be neoplastic foci (Fig. 2). Ductular proliferation
was seen between the nodules.
Histochemical staining. A detailed histochemical

study done on these livers showed a markedly

heterogenous pattern of enzymes staining.
In the high protein group the majority of the
nodules were negative for alk Pase, S D H , G6
Pase and ATPase, however, a few nodules
revealed G6Pase, S D H and ATPase activity
(Fig. 3). In the low protein group no nodules were
identified but a ductular proliferation occurred.
The cells constituting the ductules were positive
for G6 Pase and S D H (Fig. 4).

Fig. 4. Photomicrograph of liver from an AFB~ fed monkey

on low protein diet showing G 6 Pase positivity in ductular

cells G 6 Pase x 100.


Aflatoxin induced lesions have been investigated

in monkeys by several groups of workers [ 1, 2, 6,
17]. However, there are very few studies in
monkeys in which the role of protein calorie malnutrition has been investigated [7, 11 ]. Studies on
the effect of malnutrition on AFB1 induced fiver
injury are important as contamination of food by
the mycotoxins and malnutrition are prevalent in
certain areas of the world where incidence of liver
disease, particularly hepatocellular carcinoma, is
high [8, 13]. In our earlier studies using low dose
of AFB1 such as 50#g/kg body weight twice
weekly and 0.16 PPM or 0.5 PPM in diet daily,
a distinct accentuation of liver cell injury was
recorded in the animals on restricted dietary proteins at all time intervals and at all dose levels
[12, 161.
In addition, an important feature of the earlier
studies was the alterations observed by 18 wks, in
the cell generation cycle of hepatocytes in the low
protein fed monkeys given 50 #g/kg twice weekly
of AFB1. The cell generation cycle in this experiment was determined by cytoflourimetric analysis
[16]. In another experiment [12] emergence of
preneoplastic lesions at 90 wks was observed in
low protein group of animals fed very low levels
(0.16 PPM) of AFBt in diet. Monkeys given adequate protein diet and the same dose of toxin
(0.16 PPM) in diet did not show any preneoplastic/neoplastic lesions on a follow up of
120 wks.
In contrast to the earlier experiments, in the
present study, where a higher dose of toxin
(1.0 PPM in diet) was used, the hepatic alterations appeared faster and pattern of injury was
also different. By 40 wks the animals on high protein diet had neoplastic nodules in the liver
whereas in animals on dietary restriction of proteins there were large areas of liver cells necrosis,
a lack of hepatocytic regeneration and a few loci
of preneoplastic alterations (but no neoplastic
nodules) indicating that the pattern of response of
liver to aflatoxin B 1 in monkeys is affected by the
dose of toxin employed.
The appearance ofneoplatic nodules in animals

on adequate dietary protein and their absence

from animals on protein deficient diet in the high
dose experiment is similar to the observation of
Madhaven et al. [ 10] in rats. As reported earlier,
the observations from the low dose experiments in
monkeys are quite different [12].
The mechanism for the difference in the
response of protein deficient and control (high
protein) animals to tow and high dose AFB 1
intoxication is possibly related to the degree of
necrosis produced by a particular dose of AFB 1.
In the experiments using low dose of AFB1 the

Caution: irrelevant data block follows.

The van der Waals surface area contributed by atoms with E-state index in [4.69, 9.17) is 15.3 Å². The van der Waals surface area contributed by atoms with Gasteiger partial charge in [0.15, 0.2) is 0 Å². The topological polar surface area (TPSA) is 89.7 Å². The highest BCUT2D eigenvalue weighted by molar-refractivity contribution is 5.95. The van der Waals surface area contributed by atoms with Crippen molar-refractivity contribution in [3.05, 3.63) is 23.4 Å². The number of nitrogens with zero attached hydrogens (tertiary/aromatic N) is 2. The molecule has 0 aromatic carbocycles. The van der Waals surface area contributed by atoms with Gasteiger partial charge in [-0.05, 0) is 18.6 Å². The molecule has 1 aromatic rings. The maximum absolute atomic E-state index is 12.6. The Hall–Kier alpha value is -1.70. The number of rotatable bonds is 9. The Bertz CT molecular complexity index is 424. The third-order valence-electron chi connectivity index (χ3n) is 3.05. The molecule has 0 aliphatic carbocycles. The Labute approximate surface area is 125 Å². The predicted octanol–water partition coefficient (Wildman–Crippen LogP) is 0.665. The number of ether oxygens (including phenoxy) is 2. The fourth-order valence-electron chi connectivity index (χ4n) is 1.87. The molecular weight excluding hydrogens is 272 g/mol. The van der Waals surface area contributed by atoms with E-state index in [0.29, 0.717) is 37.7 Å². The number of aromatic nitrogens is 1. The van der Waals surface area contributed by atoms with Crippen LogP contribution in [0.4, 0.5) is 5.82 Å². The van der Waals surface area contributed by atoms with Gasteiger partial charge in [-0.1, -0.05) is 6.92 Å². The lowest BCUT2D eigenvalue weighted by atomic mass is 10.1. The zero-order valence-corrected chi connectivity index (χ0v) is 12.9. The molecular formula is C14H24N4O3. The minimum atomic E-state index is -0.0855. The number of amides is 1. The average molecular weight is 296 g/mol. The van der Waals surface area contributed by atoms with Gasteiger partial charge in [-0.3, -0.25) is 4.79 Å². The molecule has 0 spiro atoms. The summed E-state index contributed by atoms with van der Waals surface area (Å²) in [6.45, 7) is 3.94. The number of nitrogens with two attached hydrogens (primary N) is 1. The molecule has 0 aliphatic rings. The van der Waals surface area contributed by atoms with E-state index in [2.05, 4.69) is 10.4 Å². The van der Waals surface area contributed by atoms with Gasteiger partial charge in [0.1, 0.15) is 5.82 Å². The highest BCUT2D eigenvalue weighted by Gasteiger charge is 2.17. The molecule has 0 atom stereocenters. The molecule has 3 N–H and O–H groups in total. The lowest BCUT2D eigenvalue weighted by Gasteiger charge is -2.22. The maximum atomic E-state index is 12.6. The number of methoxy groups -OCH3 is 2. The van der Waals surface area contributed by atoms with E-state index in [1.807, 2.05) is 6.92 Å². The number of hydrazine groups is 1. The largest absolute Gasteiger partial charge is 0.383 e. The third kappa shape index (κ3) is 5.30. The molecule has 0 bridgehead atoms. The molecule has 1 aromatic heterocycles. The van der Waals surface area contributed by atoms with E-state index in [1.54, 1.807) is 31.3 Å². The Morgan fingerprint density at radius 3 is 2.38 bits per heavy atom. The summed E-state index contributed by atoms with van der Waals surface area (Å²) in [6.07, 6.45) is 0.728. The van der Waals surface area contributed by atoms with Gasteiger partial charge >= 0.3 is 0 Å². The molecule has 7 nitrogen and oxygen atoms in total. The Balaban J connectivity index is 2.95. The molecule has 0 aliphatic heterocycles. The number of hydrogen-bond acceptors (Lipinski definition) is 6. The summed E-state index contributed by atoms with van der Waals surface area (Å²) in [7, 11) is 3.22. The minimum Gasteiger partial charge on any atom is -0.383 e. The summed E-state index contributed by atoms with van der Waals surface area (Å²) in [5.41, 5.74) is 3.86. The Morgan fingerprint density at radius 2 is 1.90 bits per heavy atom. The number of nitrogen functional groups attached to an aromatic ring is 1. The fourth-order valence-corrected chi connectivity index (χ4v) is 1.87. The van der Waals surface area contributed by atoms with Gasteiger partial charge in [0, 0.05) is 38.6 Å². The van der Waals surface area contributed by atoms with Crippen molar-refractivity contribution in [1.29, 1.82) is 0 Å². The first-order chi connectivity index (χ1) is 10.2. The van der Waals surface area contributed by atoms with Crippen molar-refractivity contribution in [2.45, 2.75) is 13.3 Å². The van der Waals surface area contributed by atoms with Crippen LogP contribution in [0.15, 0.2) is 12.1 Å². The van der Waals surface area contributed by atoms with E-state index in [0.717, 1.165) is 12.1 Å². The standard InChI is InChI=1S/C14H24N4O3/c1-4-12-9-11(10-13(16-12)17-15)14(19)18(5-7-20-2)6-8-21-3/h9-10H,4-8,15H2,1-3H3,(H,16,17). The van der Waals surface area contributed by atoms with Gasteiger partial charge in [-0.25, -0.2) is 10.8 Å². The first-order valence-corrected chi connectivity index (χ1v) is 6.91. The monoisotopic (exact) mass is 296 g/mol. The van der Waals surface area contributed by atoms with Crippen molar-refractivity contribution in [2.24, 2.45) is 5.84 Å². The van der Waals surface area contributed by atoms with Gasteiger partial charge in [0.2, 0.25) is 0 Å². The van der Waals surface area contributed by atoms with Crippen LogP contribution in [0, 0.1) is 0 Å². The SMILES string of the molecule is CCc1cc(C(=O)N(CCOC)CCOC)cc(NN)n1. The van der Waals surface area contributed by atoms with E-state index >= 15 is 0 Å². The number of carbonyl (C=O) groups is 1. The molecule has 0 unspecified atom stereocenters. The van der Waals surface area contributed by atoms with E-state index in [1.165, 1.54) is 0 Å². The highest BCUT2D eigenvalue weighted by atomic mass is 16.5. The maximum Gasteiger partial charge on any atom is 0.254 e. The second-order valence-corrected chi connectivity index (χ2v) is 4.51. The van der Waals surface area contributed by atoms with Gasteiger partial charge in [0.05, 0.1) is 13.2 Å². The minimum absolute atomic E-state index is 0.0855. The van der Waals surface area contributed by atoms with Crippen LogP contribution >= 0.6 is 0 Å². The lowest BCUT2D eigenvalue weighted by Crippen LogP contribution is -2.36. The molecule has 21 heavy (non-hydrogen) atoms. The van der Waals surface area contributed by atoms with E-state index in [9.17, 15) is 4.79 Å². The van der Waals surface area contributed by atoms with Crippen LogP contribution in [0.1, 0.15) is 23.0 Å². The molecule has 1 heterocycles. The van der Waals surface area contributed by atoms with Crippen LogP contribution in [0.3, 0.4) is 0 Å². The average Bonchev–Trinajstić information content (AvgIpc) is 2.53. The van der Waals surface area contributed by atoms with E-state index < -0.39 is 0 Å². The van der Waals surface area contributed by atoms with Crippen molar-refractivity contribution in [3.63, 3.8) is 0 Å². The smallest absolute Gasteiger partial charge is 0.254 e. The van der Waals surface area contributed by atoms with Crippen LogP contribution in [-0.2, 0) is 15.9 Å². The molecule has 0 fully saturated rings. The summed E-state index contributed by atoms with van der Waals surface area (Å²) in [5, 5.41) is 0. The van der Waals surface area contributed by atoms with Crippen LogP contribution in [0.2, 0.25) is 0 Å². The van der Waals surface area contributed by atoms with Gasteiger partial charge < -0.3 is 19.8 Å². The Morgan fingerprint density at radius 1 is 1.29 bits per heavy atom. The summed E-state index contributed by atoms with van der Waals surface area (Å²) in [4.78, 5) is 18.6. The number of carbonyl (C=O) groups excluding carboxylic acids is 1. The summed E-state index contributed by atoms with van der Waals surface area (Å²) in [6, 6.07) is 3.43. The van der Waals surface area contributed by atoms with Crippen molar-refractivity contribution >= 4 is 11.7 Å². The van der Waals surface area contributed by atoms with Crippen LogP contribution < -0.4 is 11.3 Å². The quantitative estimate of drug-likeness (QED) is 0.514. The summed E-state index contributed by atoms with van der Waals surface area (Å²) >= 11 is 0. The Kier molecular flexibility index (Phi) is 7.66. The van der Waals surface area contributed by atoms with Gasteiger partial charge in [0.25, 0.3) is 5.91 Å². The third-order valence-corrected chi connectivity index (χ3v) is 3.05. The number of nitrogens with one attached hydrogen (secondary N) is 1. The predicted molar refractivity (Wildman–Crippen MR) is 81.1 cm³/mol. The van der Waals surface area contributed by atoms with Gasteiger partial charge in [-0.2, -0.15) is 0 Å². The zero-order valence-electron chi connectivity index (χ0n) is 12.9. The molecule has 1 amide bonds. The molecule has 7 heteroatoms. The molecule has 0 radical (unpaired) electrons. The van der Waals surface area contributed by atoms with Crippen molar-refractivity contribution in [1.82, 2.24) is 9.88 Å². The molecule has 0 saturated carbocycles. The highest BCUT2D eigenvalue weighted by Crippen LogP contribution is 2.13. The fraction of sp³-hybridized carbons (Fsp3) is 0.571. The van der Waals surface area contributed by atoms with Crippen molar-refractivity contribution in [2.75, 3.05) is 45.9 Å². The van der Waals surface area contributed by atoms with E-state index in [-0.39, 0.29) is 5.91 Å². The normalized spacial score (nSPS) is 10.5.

appearance of preneoplastic lesions in the tow
protein group and their absence in high protein
groups has been explained in a previous publication [ 12]. We proposed that the occurrence of
significant liver cell necrosis in low protein animals with even a subnecrogenic dose of AFB1 is
responsible for the preneoplastic alteration in the
low protein group. It appears that liver celt necrosis mediates its effect by inducing cell proliferation
which is shown by a large number of investigators
to have a profound influence on the emergence of
neoplatic lesions [5, 14]. In monkeys on adequate
protein diet, a subnecrogenic low dose of carcinogen may fail to induce any preneoplastic lesions
as it does not provide the necessary stimulus for
cell proliferation. However, in situations where
dietary proteins are restricted, significant hepatocyte necrosis occuring even with a small dose of
carcinogen is able to induce preneoplastic lesions
due to cell proliferation and prolongation of the
cell generation cycle as has been reported
earlier [ 121.
The response of liver to AFB1 is different when
a high (necrogenic dose) dose-l.0 PPM of AFB 1
is used alongwith simultaneous restriction of proteins. There is a marked hepatocytic necrosis
causing the deaths of animals. The necrosis produced in the high protein group with a dose of
1.0 PPM of AFB 1 (necrogenic dose) is not as
extensive as in the low protein group. However
the necrosis provides significant stimulus for cell
replication resulting in the appearance of
neoplatic nodules in this group.
A number of studies have been undertaken to
investigate the histochemical alteration in liver

p a r e n c h y m a during aflatoxin induced carcinogenesis in rats [3, 4, 9], however histochemical
e n z y m e reactions h a v e not been studied in
m o n k e y s during AFBa induced h e p a t o c a r c i n o genesis. T h e histochemical features seen in this
study show that the regenerative and neoplastic
nodules are c o m p o s e d o f heterogenous population o f hepatocytes. T h e reaction observed in the
neoplastic nodules in the livers o f m o n k e y s was
similar to our earlier experiments and those of
others on A F B 1 induced hepatocarcinogenesis in
rats [ 3, 4, 9]. A significant degree o f ductular cell
proliferation was o b s e r v e d in the A F B 1 treated
animals and w a s m o r e m a r k e d in m o n k e y s on low
protein diet.

This investigation was supported by P L 480
scheme, project 01-617-4 of the F o o d and D r u g
Administration, Public H e a l t h Services, U S
D e p a r t m e n t o f H e a l t h and H u m a n Resources.

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Addressfor correspondence:
Dr. M. Mathur
All India Institute of Medical Sciences
Dept. of Pathology
Ansari Nagar
New Delhi, 10029 India